Shadrick Stone-Hall

Shadrick Stone-Hall

October 28, 2013

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American literature

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Short story

The Three Sisters


In a small village on the outskirts of a thriving city, a poor woman lived, in a hut, with her 3 beautiful

daughters Serwa, Etinosa, Obioma. The eldest Serwa was very clever. She was said to be as brilliant as she was

beautiful. Etinosa the second daughter was as strong as any man and three times as brave. Obioma the youngest

had the kindest heart in all of Africa.

The old woman could no longer take care of her daughters as she had become too sick and frail. She sent

her daughters on separate paths to find work. Serwa headed west along the road to a nearby village where there

was said to be work. Etinosa headed east along a dirt path through to the great savanna. Etinosa had heard of a

farmer that needed a strong hand to help with the labor. Obioma traveled north on the road to the great city. She

hoped to give herself as a servant to the king in exchange to medicine for her mother.

Along her way to the near village to the west, Serwa came across an old

vagabond just outside of the village. He asked her where she was going. Serwa

said, “To find work to pay my mother. She has provided for my sisters and I all

our life and it is my duty to help her now.” “Ahh,” said the beggar “ I see your

mother is not well is she.” “No Sir.” Responded Serwa sorrowfully. The old man

apologized and said that there was no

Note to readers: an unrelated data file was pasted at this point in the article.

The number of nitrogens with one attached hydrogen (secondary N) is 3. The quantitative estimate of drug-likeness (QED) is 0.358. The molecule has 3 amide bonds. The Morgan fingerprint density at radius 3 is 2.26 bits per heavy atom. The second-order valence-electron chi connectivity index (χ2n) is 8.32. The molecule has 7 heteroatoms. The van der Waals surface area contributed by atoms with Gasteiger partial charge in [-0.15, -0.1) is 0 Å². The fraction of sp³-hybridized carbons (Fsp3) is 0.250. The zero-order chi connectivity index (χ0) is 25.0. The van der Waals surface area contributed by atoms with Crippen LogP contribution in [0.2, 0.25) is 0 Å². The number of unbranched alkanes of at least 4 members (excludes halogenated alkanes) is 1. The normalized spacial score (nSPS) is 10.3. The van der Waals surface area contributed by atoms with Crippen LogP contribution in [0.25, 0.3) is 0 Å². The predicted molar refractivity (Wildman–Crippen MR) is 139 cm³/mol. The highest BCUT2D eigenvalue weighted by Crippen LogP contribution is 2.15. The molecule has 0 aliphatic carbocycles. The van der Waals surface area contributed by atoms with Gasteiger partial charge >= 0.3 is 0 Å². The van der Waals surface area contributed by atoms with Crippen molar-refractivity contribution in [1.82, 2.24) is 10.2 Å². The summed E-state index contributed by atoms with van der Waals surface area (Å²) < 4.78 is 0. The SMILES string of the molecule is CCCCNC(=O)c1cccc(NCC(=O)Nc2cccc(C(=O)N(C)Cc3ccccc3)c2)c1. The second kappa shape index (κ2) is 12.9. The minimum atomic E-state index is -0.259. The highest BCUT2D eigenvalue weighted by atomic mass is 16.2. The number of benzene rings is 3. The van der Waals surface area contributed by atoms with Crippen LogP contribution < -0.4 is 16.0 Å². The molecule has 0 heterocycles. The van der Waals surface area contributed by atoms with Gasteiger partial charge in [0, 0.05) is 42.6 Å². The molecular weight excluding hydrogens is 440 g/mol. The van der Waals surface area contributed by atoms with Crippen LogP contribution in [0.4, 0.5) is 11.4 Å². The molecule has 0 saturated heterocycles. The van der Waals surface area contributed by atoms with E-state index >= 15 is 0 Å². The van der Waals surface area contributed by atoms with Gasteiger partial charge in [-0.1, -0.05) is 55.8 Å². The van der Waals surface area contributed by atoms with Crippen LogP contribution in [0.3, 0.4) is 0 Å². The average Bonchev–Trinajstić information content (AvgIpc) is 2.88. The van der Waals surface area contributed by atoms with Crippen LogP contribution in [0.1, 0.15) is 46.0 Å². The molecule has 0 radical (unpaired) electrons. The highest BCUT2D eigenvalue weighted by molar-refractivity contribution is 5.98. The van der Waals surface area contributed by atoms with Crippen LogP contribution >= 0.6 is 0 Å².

work in this village. “However” the beggar

when on to say, “I will give you a gift for

your mother if you can solve my riddle.”

Distraught at the news that there was no

work in the village, Serwa agreed to the



offer not wanting to leave empty handed. “Very well here is your riddle” the man said, “Poor people have it. Rich

people need it. If you eat it you die. What is it?” Serwa thought for a moment. “Hmmm,” said Serwa “ The answer

is nothing” With a joyful laugh the man proclaimed, “ Wonderful my Child, here is your prize.” He handed

the girl a beautifully woven leather bag with an elephant debossed on its face. He told Serwa that this bag was

a mystical item and very rare. “It would fill with as many gold pieces as you want, one only had to ask for how

much they wanted,” the old man exclaimed. Serwa was of course skeptical of the beggar what he claimed the bag

could do. “One Hundred,” said Serwa dispassionately. Upon opening the bag Serwa was speechless a hundred

gold piece filled the bag. “Now run home to your dear mother,” said the Man. So she did thanking the man and

running as fast as she could to her mothers house.

Meanwhile Etinosa kept east along a dirt path through the savanna toward the farm. On her journey

a young boy ran behind her and was gaining on her. Soon the boy past Etinosa and as he passed she noticed a